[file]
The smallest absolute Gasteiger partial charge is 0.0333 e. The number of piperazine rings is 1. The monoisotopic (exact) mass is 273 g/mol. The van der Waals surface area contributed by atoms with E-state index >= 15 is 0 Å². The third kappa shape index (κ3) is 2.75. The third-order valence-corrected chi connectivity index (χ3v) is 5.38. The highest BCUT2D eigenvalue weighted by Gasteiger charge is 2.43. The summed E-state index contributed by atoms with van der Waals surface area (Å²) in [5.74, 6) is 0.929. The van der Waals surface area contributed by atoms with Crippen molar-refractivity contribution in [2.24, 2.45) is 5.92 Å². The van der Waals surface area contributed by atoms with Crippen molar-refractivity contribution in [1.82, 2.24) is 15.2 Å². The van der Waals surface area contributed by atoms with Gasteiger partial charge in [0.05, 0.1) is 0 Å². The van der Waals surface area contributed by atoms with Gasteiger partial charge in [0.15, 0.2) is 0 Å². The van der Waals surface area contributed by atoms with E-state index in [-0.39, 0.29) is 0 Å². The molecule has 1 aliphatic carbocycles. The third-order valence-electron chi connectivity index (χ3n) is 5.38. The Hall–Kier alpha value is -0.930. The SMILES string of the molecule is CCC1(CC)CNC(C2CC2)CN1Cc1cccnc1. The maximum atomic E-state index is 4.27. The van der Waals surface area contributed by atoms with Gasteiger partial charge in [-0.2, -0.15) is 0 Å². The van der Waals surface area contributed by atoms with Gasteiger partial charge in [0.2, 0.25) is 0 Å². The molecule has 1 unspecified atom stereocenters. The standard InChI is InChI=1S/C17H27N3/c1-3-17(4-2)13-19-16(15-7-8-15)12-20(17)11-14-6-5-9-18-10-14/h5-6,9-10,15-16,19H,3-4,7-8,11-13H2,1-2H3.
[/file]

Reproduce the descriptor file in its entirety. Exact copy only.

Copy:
The smallest absolute Gasteiger partial charge is 0.0333 e. The number of piperazine rings is 1. The monoisotopic (exact) mass is 273 g/mol. The van der Waals surface area contributed by atoms with E-state index >= 15 is 0 Å². The third kappa shape index (κ3) is 2.75. The third-order valence-corrected chi connectivity index (χ3v) is 5.38. The highest BCUT2D eigenvalue weighted by Gasteiger charge is 2.43. The summed E-state index contributed by atoms with van der Waals surface area (Å²) in [5.74, 6) is 0.929. The van der Waals surface area contributed by atoms with Crippen molar-refractivity contribution in [2.24, 2.45) is 5.92 Å². The van der Waals surface area contributed by atoms with Crippen molar-refractivity contribution in [1.82, 2.24) is 15.2 Å². The van der Waals surface area contributed by atoms with Gasteiger partial charge in [0.05, 0.1) is 0 Å². The van der Waals surface area contributed by atoms with Gasteiger partial charge in [0.15, 0.2) is 0 Å². The van der Waals surface area contributed by atoms with E-state index in [-0.39, 0.29) is 0 Å². The molecule has 1 aliphatic carbocycles. The third-order valence-electron chi connectivity index (χ3n) is 5.38. The Hall–Kier alpha value is -0.930. The SMILES string of the molecule is CCC1(CC)CNC(C2CC2)CN1Cc1cccnc1. The maximum atomic E-state index is 4.27. The van der Waals surface area contributed by atoms with Gasteiger partial charge in [-0.2, -0.15) is 0 Å². The van der Waals surface area contributed by atoms with Gasteiger partial charge in [0.2, 0.25) is 0 Å². The molecule has 1 unspecified atom stereocenters. The standard InChI is InChI=1S/C17H27N3/c1-3-17(4-2)13-19-16(15-7-8-15)12-20(17)11-14-6-5-9-18-10-14/h5-6,9-10,15-16,19H,3-4,7-8,11-13H2,1-2H3.